Jennifer E. Lewis
Doctor of Philosophy
Title: Effects of Writing Therapy across PTSD and Chronic
Dr. C. Richard Spates, Chair
Dr. Galen Alessi
Dr. Amy Naugle
Dr. Helle Augustesen
8, 2003 1:00 - 3:00 p.m.
3719 Wood Hall
Research supports the effectiveness of writing therapy
in reducing physical health problems and increasing positive feelings
(Pennebaker & Beall, 1986). More recently, research indicates that
writing about traumatic experiences is as effective as EMDR in reducing
symptoms of Post Traumatic Stress Disorder (Largo-Marsh & Spates,
1997). The current study assessed the treatment efficacy of writing
therapy for individuals with varying degrees of stress related symptoms.
Specifically this study examined writing treatment for PTSD and work
related chronic stress or "burnout".
The study utilized a pretest posttest comparison group design. Repeated
measurements on primary dependent variables were collected as pretest
and posttest as well as at one and two month follow-ups.
Assessment instruments included the Maslach Burnout Inventory (MBI),
the Clinician Administered PTSD scale for DSM-IV (CAPS-DX), the State-Trait
Anxiety Inventory (STAI-State), Subjective Units of Distress rating
(SUDs), the Beck Depression Inventory-II (BDI-II), the Coping Resources
Inventory (CRI), and the Health Care Visits Questionnaire.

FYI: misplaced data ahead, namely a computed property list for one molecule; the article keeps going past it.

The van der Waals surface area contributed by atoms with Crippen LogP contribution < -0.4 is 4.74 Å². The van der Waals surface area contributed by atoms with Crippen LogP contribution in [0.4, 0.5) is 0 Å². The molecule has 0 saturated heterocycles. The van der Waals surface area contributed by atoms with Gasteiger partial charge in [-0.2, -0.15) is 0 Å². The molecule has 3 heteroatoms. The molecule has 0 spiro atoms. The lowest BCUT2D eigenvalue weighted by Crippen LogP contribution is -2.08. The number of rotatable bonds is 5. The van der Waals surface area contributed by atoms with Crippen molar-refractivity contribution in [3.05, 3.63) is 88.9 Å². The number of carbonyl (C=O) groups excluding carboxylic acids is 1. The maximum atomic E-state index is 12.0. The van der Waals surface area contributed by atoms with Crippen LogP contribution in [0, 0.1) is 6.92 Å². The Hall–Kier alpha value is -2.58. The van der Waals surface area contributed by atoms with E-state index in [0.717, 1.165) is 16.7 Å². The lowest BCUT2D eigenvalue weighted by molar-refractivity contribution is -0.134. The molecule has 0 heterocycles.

Subjects were assigned to participant groups based upon their scores
on the CAPS-DX and MBI. Treatment consisted of four weekly sessions,
each 30 minutes in duration. The structured writing treatment was targeted
at the traumatic event or stressful work situation the participant identified
as most presently distressing. A total of 16 participants completed
the study through two-month follow up with eight participants in each
Results of this study indicated that participants in the Burnout condition
showed significant decreases in symptom reports of depression as measured
by the BDI-II. These gains were maintained through two-month follow-up.
Participants in the PTSD group showed no significant improvement on
any dependent measures. However, moderate to large effects sizes were
found for those analyses suggesting that an increased sample size may
have resulted in the detection of significant improvements in symptom
reports across all dependent measures for both conditions.
The main limitation of this study was the small sample size. The study
suffered from both difficulties recruiting participants as well as attrition.
Recommendations for future research in this area include monetary incentive
for participation. This research is best viewed as a pilot study, the
results of which warrant further investigation.
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